"What they lacked so badly not long ago was credibility with people on campus," said Gene Marsh, a lawyer with Jackson Lewis and former chair of the Committee on Infractions. "They are getting some of that back."
Mr. Duncan has also established a "campus placement program" in which enforcement employees spend weeks at different universities to learn more about life in compliance, administration, and coaching, among other areas.
"We’re not going in to kick tires, rifle through files, or conduct investigations—but as a reminder of what it’s like to be on campus," Mr. Duncan said.
Whether or not they have had campus experience, many of those new hires face a steep learning curve, say people who have worked in enforcement.
"You can find anyone to come in and process a case," said one former investigator. "But it’s going to be difficult to put the pieces together because so many people have to start from scratch."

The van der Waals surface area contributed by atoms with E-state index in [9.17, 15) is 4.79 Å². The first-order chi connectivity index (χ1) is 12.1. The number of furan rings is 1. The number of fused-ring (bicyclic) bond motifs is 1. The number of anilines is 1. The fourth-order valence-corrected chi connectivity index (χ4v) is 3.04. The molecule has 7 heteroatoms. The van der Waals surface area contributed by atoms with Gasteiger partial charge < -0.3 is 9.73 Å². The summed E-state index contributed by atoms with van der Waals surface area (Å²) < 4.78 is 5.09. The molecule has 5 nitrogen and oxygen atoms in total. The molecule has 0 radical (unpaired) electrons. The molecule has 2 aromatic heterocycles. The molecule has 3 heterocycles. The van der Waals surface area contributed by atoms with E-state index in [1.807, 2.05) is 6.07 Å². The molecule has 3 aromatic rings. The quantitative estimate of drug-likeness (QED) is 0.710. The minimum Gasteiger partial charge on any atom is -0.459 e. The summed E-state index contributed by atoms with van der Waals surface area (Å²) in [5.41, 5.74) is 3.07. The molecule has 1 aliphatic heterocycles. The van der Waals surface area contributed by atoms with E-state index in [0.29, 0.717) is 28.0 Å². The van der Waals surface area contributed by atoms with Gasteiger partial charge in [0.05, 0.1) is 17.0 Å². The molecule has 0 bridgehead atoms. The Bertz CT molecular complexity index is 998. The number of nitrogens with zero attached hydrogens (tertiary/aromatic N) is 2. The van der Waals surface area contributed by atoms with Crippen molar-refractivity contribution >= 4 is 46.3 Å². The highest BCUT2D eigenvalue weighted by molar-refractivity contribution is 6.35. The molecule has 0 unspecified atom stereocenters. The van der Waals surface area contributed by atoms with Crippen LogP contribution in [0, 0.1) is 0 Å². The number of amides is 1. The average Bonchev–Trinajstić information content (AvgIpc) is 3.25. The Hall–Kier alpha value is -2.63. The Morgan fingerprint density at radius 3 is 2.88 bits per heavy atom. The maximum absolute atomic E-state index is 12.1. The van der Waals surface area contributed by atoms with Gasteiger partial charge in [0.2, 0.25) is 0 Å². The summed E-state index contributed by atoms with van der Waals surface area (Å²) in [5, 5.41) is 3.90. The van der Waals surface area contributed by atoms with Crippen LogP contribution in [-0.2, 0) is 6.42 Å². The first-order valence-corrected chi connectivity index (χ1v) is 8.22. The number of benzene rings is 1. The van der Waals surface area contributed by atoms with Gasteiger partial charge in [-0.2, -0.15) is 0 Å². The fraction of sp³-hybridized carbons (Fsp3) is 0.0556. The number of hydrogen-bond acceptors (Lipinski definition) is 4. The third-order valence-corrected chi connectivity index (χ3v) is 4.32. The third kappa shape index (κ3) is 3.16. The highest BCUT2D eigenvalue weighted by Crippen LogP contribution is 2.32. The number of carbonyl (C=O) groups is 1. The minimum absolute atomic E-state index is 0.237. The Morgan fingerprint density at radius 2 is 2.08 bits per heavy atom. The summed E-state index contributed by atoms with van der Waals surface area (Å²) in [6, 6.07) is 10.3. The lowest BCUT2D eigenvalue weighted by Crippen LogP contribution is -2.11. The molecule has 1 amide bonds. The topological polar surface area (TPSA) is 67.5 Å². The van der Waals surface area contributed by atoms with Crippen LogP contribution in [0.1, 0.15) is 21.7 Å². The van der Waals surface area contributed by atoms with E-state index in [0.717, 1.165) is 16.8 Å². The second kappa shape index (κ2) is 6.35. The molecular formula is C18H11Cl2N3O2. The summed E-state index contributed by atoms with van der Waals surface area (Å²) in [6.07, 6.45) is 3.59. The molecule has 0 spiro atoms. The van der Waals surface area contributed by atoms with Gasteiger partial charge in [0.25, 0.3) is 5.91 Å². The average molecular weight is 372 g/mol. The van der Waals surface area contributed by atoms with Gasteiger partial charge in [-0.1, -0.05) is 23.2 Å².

Despite Mr. Duncan’s best efforts, people continue to find fault with the enforcement system. A group of conference commissioners has singled out enforcement as one of the association’s leading problems. And many believe that, unless the NCAA can obtain subpoena power, it will continue to have trouble getting to the bottom of problems.
Mr. Duncan said he had looked into new ways of obtaining information in cases but would rather have his staff focus on using the tools at hand.
"We want to improve our ability to interview people with personal knowledge about violations," he said. "Our time is best spent doing that without coming up with more-effective tools."
He also intends to use other leverage to gain information. "We encourage cooperation by rewarding that cooperation," he said. "We discourage a lack of cooperation by penalizing that."
As for the idea that colleges might one day want to outsource the enforcement system, as some have suggested, Mr. Duncan didn’t seem fazed.
"It does come up occasionally, but does it concern me personally?" he said. "Only to the extent that it reflects on the level of service we provide."